I was planning on having the landing gear equipment and bays installed for this update but that didn’t happen because when I carefully examined the wings, I discovered that I had made a pretty significant error.
You can see it pretty distinctly in this photo:
As you can see the both the leading and trailing edge spars on the right wing half are about 1/16 ” forward of where they should be and don’t align precisely with the spars on the left wing which are in the correct position.
This was a MAJOR problem because when the wing halves are ultimately joined together, the joining is accomplished through the use of “jig” like locking plates that require the spars to be precisely aligned.
After looking at both the right and left wing carefully, I could see that the spars on the left wing were, in fact, in the correct position. However, on the right wing, the spars from the inboard edge to a point about 9 ribs out were curved to the point where the misalignment was greatest at the inboard edge. This probably occurred because I wasn’t careful enough when I installed those wing ribs and I pulled those spars out of position. It’s easy enough to do; this is PE, after all, and it’s pretty springy stuff.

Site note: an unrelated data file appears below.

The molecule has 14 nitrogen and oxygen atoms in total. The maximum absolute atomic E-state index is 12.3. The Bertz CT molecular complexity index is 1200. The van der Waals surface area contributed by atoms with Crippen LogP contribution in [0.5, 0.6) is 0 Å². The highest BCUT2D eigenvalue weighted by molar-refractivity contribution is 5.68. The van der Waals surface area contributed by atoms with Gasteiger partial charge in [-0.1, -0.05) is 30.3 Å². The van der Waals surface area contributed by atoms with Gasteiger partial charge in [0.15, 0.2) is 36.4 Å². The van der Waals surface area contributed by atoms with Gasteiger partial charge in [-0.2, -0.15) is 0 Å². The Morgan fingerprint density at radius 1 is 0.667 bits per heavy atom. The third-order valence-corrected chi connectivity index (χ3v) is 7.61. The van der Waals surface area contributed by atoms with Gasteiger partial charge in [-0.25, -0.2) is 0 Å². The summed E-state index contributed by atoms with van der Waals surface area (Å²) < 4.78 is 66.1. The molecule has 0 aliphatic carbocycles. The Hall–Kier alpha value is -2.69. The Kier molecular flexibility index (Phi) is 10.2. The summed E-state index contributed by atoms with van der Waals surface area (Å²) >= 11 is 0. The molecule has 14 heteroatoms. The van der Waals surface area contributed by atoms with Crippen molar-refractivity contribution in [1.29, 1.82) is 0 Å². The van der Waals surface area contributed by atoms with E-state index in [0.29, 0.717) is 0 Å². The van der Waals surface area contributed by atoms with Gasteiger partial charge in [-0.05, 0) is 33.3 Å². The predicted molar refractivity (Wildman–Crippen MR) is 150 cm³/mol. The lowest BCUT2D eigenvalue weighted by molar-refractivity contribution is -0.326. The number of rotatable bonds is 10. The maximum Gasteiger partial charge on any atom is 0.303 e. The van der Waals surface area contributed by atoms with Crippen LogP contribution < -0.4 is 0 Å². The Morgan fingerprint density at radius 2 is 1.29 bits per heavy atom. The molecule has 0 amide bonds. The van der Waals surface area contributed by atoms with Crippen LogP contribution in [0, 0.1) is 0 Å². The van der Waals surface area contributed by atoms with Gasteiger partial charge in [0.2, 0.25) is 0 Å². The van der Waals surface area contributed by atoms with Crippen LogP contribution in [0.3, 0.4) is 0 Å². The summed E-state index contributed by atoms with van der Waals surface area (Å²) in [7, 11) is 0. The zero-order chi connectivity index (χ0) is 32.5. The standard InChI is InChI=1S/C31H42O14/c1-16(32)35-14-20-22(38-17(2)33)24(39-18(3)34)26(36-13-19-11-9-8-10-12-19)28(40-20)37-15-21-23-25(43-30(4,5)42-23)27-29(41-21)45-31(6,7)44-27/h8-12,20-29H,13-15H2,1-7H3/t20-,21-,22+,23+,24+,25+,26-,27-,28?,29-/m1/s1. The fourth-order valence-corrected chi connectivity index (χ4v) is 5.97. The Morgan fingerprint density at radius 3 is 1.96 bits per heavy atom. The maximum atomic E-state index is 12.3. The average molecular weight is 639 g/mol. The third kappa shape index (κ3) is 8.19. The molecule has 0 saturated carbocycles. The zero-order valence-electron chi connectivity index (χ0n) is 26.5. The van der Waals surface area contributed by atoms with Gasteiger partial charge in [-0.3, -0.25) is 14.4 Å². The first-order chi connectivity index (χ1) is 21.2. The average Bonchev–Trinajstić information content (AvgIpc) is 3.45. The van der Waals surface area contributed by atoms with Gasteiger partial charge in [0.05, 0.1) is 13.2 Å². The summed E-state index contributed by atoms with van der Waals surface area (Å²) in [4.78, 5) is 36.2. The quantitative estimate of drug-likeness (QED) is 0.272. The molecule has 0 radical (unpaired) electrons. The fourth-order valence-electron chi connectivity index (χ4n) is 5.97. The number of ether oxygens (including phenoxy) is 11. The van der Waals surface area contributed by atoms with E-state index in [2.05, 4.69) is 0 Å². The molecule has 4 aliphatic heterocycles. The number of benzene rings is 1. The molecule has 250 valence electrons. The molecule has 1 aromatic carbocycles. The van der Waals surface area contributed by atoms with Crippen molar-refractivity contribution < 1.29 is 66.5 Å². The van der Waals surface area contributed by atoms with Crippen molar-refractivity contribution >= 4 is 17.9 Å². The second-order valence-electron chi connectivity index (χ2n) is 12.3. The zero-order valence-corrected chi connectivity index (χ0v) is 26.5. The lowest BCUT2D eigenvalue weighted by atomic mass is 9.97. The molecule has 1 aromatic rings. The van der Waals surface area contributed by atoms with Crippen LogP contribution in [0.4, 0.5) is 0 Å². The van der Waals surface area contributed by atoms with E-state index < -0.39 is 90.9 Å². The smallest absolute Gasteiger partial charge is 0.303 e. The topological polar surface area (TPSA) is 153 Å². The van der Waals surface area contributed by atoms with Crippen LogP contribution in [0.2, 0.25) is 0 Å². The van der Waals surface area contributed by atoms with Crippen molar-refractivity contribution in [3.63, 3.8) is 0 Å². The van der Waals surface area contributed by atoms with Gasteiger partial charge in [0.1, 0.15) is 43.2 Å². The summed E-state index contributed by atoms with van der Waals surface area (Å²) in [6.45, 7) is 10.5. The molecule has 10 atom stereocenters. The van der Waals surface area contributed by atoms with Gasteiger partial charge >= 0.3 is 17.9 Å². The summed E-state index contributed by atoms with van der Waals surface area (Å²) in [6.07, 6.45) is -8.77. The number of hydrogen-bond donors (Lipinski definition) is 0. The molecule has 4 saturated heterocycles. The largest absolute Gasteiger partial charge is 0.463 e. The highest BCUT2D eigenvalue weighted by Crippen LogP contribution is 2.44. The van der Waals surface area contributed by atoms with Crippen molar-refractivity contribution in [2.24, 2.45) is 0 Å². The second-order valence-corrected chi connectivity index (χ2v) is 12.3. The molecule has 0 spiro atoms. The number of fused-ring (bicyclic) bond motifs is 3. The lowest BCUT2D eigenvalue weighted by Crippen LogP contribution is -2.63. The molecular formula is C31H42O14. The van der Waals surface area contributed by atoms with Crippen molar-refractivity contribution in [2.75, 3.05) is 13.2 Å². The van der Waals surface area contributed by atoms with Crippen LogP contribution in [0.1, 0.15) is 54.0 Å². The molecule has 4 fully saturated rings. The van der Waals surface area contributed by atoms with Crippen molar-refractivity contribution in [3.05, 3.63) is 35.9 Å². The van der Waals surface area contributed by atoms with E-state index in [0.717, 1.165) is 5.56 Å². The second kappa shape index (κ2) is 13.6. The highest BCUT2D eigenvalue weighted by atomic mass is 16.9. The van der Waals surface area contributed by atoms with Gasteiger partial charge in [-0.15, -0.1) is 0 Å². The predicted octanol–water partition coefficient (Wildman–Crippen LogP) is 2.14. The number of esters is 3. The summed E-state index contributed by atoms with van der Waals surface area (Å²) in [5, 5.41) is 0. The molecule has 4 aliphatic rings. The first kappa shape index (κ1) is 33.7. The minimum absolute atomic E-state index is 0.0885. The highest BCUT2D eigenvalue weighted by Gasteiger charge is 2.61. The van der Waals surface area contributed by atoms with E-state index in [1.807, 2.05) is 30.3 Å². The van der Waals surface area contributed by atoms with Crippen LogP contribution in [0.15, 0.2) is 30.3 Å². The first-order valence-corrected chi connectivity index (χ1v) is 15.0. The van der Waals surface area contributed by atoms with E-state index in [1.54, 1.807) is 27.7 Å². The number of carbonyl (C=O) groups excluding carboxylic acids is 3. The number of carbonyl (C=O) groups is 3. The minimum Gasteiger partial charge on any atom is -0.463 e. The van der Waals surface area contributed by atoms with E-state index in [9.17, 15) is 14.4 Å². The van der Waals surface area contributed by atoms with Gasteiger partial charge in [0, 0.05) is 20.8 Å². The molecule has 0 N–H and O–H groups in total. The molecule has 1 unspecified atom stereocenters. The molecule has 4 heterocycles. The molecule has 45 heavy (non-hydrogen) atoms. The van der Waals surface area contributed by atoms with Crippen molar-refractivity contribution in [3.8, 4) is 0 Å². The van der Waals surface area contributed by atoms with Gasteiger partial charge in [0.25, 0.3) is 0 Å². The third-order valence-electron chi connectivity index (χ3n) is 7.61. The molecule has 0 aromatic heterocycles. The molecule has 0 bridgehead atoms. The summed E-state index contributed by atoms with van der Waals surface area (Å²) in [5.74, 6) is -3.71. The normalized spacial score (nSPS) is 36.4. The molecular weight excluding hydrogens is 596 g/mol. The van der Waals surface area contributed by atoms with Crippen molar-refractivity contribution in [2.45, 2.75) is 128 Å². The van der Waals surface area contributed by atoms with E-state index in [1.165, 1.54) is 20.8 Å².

Note, in the following photograph where the spars get a curved look about 8 or 9 ribs out:
Well, there was good news. It’s just PE and CA glue, so it can be debonded and the position corrected. And, that’s precisely what I did this past week. It uses a fair amount of debonder because you have to soak the joints in enough of it to make them let loose, and also you need to clean up any CA from the joint which is still there so that the ribs/spars look like new.